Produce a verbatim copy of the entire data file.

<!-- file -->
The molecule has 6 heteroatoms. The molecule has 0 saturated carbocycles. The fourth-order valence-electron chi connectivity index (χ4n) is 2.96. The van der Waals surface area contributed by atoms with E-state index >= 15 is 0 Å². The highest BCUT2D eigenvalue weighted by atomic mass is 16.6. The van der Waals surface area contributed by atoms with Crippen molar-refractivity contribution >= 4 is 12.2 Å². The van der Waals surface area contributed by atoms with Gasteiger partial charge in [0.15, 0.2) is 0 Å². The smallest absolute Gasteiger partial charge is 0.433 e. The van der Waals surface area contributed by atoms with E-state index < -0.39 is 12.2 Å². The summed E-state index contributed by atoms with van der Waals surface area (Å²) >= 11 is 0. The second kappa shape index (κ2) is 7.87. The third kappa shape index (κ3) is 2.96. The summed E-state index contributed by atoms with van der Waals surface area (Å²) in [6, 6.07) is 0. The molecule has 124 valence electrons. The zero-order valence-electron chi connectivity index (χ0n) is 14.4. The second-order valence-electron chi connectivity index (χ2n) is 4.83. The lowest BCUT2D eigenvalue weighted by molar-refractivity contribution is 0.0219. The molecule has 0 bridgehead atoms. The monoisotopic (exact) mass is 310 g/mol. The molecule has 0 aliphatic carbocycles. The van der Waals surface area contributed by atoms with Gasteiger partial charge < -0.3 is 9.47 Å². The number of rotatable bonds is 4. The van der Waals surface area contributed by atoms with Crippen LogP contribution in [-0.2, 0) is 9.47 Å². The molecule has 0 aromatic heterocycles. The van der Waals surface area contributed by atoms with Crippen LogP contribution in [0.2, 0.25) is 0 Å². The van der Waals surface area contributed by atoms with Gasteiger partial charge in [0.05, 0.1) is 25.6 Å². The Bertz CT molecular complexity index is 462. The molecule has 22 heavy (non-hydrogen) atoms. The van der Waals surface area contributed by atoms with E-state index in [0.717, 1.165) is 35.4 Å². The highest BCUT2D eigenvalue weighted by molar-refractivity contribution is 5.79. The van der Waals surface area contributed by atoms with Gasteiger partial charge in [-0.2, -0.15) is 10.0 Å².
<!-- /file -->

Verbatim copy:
The molecule has 6 heteroatoms. The molecule has 0 saturated carbocycles. The fourth-order valence-electron chi connectivity index (χ4n) is 2.96. The van der Waals surface area contributed by atoms with E-state index >= 15 is 0 Å². The highest BCUT2D eigenvalue weighted by atomic mass is 16.6. The van der Waals surface area contributed by atoms with Crippen molar-refractivity contribution >= 4 is 12.2 Å². The van der Waals surface area contributed by atoms with Gasteiger partial charge in [0.15, 0.2) is 0 Å². The smallest absolute Gasteiger partial charge is 0.433 e. The van der Waals surface area contributed by atoms with E-state index < -0.39 is 12.2 Å². The summed E-state index contributed by atoms with van der Waals surface area (Å²) >= 11 is 0. The second kappa shape index (κ2) is 7.87. The third kappa shape index (κ3) is 2.96. The summed E-state index contributed by atoms with van der Waals surface area (Å²) in [6, 6.07) is 0. The molecule has 124 valence electrons. The zero-order valence-electron chi connectivity index (χ0n) is 14.4. The second-order valence-electron chi connectivity index (χ2n) is 4.83. The lowest BCUT2D eigenvalue weighted by molar-refractivity contribution is 0.0219. The molecule has 0 bridgehead atoms. The monoisotopic (exact) mass is 310 g/mol. The molecule has 0 aliphatic carbocycles. The van der Waals surface area contributed by atoms with Gasteiger partial charge < -0.3 is 9.47 Å². The number of rotatable bonds is 4. The van der Waals surface area contributed by atoms with Crippen LogP contribution in [-0.2, 0) is 9.47 Å². The molecule has 0 aromatic heterocycles. The van der Waals surface area contributed by atoms with Crippen LogP contribution in [0.2, 0.25) is 0 Å². The van der Waals surface area contributed by atoms with Gasteiger partial charge in [0.05, 0.1) is 25.6 Å². The Bertz CT molecular complexity index is 462. The molecule has 22 heavy (non-hydrogen) atoms. The van der Waals surface area contributed by atoms with E-state index in [0.717, 1.165) is 35.4 Å². The highest BCUT2D eigenvalue weighted by molar-refractivity contribution is 5.79. The van der Waals surface area contributed by atoms with Gasteiger partial charge in [-0.2, -0.15) is 10.0 Å².